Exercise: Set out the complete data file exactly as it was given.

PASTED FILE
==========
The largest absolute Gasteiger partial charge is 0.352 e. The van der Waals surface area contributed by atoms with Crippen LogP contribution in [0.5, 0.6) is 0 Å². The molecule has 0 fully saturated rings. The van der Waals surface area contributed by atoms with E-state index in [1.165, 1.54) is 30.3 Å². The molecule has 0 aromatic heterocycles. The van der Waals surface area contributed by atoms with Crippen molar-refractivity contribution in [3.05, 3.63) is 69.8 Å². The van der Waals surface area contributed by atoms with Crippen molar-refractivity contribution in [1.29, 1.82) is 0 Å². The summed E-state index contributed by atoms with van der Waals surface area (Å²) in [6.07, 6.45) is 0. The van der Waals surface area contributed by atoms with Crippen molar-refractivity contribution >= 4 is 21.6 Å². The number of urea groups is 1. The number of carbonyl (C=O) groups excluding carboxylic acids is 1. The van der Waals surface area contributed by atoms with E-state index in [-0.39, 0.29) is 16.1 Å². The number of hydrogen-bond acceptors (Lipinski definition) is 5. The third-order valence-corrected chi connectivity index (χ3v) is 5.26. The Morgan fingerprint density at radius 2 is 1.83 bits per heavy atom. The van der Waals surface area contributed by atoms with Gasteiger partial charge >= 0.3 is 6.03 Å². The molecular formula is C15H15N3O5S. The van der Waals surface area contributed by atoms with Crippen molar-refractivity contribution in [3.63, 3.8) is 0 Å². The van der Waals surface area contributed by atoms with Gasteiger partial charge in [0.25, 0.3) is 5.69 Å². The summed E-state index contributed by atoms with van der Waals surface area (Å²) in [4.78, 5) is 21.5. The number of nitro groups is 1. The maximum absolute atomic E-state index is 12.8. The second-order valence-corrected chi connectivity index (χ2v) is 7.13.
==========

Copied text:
The largest absolute Gasteiger partial charge is 0.352 e. The van der Waals surface area contributed by atoms with Crippen LogP contribution in [0.5, 0.6) is 0 Å². The molecule has 0 fully saturated rings. The van der Waals surface area contributed by atoms with E-state index in [1.165, 1.54) is 30.3 Å². The molecule has 0 aromatic heterocycles. The van der Waals surface area contributed by atoms with Crippen molar-refractivity contribution in [3.05, 3.63) is 69.8 Å². The van der Waals surface area contributed by atoms with Crippen molar-refractivity contribution in [1.29, 1.82) is 0 Å². The summed E-state index contributed by atoms with van der Waals surface area (Å²) in [6.07, 6.45) is 0. The van der Waals surface area contributed by atoms with Crippen molar-refractivity contribution >= 4 is 21.6 Å². The number of urea groups is 1. The number of carbonyl (C=O) groups excluding carboxylic acids is 1. The van der Waals surface area contributed by atoms with E-state index in [-0.39, 0.29) is 16.1 Å². The number of hydrogen-bond acceptors (Lipinski definition) is 5. The third-order valence-corrected chi connectivity index (χ3v) is 5.26. The Morgan fingerprint density at radius 2 is 1.83 bits per heavy atom. The van der Waals surface area contributed by atoms with Gasteiger partial charge >= 0.3 is 6.03 Å². The molecular formula is C15H15N3O5S. The van der Waals surface area contributed by atoms with Crippen molar-refractivity contribution in [3.63, 3.8) is 0 Å². The van der Waals surface area contributed by atoms with Gasteiger partial charge in [0.25, 0.3) is 5.69 Å². The summed E-state index contributed by atoms with van der Waals surface area (Å²) in [4.78, 5) is 21.5. The number of nitro groups is 1. The maximum absolute atomic E-state index is 12.8. The second-order valence-corrected chi connectivity index (χ2v) is 7.13.